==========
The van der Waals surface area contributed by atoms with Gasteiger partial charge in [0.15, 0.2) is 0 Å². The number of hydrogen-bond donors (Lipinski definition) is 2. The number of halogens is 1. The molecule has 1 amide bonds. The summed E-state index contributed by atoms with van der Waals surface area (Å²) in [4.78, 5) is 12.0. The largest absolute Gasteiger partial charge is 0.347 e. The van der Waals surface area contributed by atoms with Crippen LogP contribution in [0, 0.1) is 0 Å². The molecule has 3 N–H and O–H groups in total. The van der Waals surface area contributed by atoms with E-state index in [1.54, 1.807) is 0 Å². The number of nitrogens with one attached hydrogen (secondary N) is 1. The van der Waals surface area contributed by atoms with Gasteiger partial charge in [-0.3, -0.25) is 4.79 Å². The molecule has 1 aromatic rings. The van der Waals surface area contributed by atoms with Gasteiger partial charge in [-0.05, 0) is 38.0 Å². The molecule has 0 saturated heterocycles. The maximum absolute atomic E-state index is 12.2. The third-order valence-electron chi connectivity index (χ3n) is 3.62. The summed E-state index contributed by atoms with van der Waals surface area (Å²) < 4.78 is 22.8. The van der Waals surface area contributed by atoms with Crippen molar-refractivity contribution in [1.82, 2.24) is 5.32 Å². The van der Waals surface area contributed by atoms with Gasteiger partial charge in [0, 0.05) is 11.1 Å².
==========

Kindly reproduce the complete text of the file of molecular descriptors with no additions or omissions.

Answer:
The van der Waals surface area contributed by atoms with Gasteiger partial charge in [0.15, 0.2) is 0 Å². The number of hydrogen-bond donors (Lipinski definition) is 2. The number of halogens is 1. The molecule has 1 amide bonds. The summed E-state index contributed by atoms with van der Waals surface area (Å²) in [4.78, 5) is 12.0. The largest absolute Gasteiger partial charge is 0.347 e. The van der Waals surface area contributed by atoms with Crippen LogP contribution in [0, 0.1) is 0 Å². The molecule has 3 N–H and O–H groups in total. The van der Waals surface area contributed by atoms with E-state index in [1.54, 1.807) is 0 Å². The number of nitrogens with one attached hydrogen (secondary N) is 1. The van der Waals surface area contributed by atoms with Gasteiger partial charge in [-0.3, -0.25) is 4.79 Å². The molecule has 1 aromatic rings. The van der Waals surface area contributed by atoms with Gasteiger partial charge in [-0.05, 0) is 38.0 Å². The molecule has 0 saturated heterocycles. The maximum absolute atomic E-state index is 12.2. The third-order valence-electron chi connectivity index (χ3n) is 3.62. The summed E-state index contributed by atoms with van der Waals surface area (Å²) < 4.78 is 22.8. The van der Waals surface area contributed by atoms with Crippen molar-refractivity contribution in [1.82, 2.24) is 5.32 Å². The van der Waals surface area contributed by atoms with Gasteiger partial charge in [0, 0.05) is 11.1 Å².